Jokes about Joseph Hazelwood’s drunkenness persist to this day.
But officially, the early, besotted retirement for the night of the Exxon Valdez’s maligned captain wasn’t why his oil tanker hit that reef in 1989, bleeding 11 million gallons into Alaska’s Prince William Sound. Lots of things contributed, one being that the third mate left in charge, Gregory Cousins, was overworked and short on sleep. The National Transportation Safety Board concluded he may have had as little as four hours, plus a short nap, in the 24 preceding the accident.
That’s a good cautionary tale and, more broadly, a good metaphor for the problems of sleep deprivation and on-the-job fatigue as they relate to EMS. They exist. They’re likely causing problems—perhaps big ones. But they’re all mixed up with other things, difficult to quantify, variable in cause, intractable to solution, and thus typically an underrecognized and undertreated component when things go bad.
Veterans will tell you stories: “I dozed off on the way to an arrest.” “She drove to work without pants.” But not many organizations have really ever set out to break down the issue or do anything about it.
“We can’t ignore sleep and fatigue as potential problems for our field,” says Daniel Patterson, PhD, MPH, EMT-B, an assistant professor at the University of Pittsburgh who has investigated EMS sleep issues. “Medical physician educators and trainers have recognized that excessive work hours have negative consequences. We in EMS need to delve into sleep and fatigue from the perspective that either can have a potential negative impact on our workforce, patients and bottom line.”
Not Getting Enough
There’s not much mystery to sleep deprivation. The negatives of not getting enough are well documented in literature and ubiquitous in anecdote. Lack of sleep can result in inattention, confusion, memory lapses, depression, headaches, irritability and increases in blood pressure and stress. It can impair cognitive function, slow response time and decision-making, and has been associated with a wide range of illness and disease.
In the healthcare fields, sleep deprivation and fatigue are often linked to long shifts and overwork. Here too the negative effects have been exhaustively chronicled: Nurses working shifts longer than 12½ hours have shown greater risk of medical error.1,2 Physician interns working 80-hour weeks made 36% more serious medical errors and nearly six times more serious diagnostic errors than when working more limited schedules, and residents working 24 hours or more were more than twice as likely to crash driving home.3 Emergency medicine residents did worse on a standardized intelligence test after working a series of night shifts.4 When working five marathon (24+ hours) shifts in a month, first-year residents reported making 300% more fatigue-related mistakes that led to patients’ deaths, and their risk of making fatigue-related errors that harmed patients increased by 700%.5 Other studies abound.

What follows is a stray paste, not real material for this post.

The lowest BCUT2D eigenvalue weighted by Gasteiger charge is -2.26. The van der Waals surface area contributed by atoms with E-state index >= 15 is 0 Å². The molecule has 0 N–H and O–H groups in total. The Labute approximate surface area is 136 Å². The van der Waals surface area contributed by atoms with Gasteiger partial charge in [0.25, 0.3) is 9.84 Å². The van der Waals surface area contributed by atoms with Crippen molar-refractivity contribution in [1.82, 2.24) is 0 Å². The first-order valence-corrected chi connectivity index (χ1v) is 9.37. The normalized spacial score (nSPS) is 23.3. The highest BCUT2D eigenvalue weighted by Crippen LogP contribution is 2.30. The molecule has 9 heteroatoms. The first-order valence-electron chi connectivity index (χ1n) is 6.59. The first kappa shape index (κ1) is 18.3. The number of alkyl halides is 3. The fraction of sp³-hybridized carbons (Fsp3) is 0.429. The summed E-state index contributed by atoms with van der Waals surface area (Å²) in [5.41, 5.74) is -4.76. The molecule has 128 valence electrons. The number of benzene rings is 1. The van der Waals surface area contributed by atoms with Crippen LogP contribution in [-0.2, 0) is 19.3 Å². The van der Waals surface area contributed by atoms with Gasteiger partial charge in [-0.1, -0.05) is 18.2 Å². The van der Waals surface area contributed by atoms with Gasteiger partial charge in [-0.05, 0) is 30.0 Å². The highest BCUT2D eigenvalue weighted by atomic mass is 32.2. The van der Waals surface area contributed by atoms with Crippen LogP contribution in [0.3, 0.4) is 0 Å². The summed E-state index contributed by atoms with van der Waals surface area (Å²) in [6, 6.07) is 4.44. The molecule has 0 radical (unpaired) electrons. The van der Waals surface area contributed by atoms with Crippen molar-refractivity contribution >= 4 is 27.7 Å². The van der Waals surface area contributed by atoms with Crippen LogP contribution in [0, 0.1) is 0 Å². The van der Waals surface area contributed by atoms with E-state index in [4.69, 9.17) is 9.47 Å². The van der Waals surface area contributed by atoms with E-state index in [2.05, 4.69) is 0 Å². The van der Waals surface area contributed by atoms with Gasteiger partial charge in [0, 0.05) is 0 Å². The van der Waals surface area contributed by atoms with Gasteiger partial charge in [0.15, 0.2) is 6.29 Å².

“Sleep deprivation is linked with increased errors in tasks requiring alertness, vigilance and quick decision-making,” noted the authors of a 2007 IAFC report, The Effects of Sleep Deprivation on Fire Fighters and EMS Responders. “Long work hours often are associated with chronic sleep loss, which may result in decreased ability to think clearly and feelings of depression, stress and irritability.”
Imagine, now, how such effects might translate across the landscape of EMS, where we’re performing complex, time-sensitive medical tasks on unknown patients in distracting, uncontrolled environments, and operating big vehicles full of people and heavy equipment under immense pressure at high speeds and altitudes.